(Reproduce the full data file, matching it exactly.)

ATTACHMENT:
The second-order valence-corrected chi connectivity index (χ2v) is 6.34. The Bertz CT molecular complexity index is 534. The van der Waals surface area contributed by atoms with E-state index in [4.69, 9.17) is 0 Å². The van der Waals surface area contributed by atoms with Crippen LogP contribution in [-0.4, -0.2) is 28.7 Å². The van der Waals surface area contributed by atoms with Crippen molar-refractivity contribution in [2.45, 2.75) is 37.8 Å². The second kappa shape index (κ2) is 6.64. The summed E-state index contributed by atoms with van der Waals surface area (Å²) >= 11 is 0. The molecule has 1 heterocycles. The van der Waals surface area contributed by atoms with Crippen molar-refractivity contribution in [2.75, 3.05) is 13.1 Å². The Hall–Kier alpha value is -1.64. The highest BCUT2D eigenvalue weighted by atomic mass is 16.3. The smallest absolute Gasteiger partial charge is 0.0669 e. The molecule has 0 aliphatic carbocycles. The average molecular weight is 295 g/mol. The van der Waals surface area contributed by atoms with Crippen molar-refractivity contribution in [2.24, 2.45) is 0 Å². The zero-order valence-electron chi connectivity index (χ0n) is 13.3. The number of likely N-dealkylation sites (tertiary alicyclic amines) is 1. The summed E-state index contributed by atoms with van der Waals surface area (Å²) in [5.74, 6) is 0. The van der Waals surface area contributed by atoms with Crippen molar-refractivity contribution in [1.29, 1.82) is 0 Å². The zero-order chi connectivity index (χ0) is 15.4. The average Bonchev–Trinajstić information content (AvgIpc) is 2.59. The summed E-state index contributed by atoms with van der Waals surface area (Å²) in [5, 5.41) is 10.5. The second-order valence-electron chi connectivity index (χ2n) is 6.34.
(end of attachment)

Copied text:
The second-order valence-corrected chi connectivity index (χ2v) is 6.34. The Bertz CT molecular complexity index is 534. The van der Waals surface area contributed by atoms with E-state index in [4.69, 9.17) is 0 Å². The van der Waals surface area contributed by atoms with Crippen LogP contribution in [-0.4, -0.2) is 28.7 Å². The van der Waals surface area contributed by atoms with Crippen molar-refractivity contribution in [2.45, 2.75) is 37.8 Å². The second kappa shape index (κ2) is 6.64. The summed E-state index contributed by atoms with van der Waals surface area (Å²) >= 11 is 0. The molecule has 1 heterocycles. The van der Waals surface area contributed by atoms with Crippen molar-refractivity contribution in [2.75, 3.05) is 13.1 Å². The Hall–Kier alpha value is -1.64. The highest BCUT2D eigenvalue weighted by atomic mass is 16.3. The smallest absolute Gasteiger partial charge is 0.0669 e. The molecule has 0 aliphatic carbocycles. The average molecular weight is 295 g/mol. The van der Waals surface area contributed by atoms with Crippen molar-refractivity contribution in [2.24, 2.45) is 0 Å². The zero-order valence-electron chi connectivity index (χ0n) is 13.3. The number of likely N-dealkylation sites (tertiary alicyclic amines) is 1. The summed E-state index contributed by atoms with van der Waals surface area (Å²) in [5.74, 6) is 0. The van der Waals surface area contributed by atoms with Crippen molar-refractivity contribution in [1.29, 1.82) is 0 Å². The zero-order chi connectivity index (χ0) is 15.4. The average Bonchev–Trinajstić information content (AvgIpc) is 2.59. The summed E-state index contributed by atoms with van der Waals surface area (Å²) in [5, 5.41) is 10.5. The second-order valence-electron chi connectivity index (χ2n) is 6.34.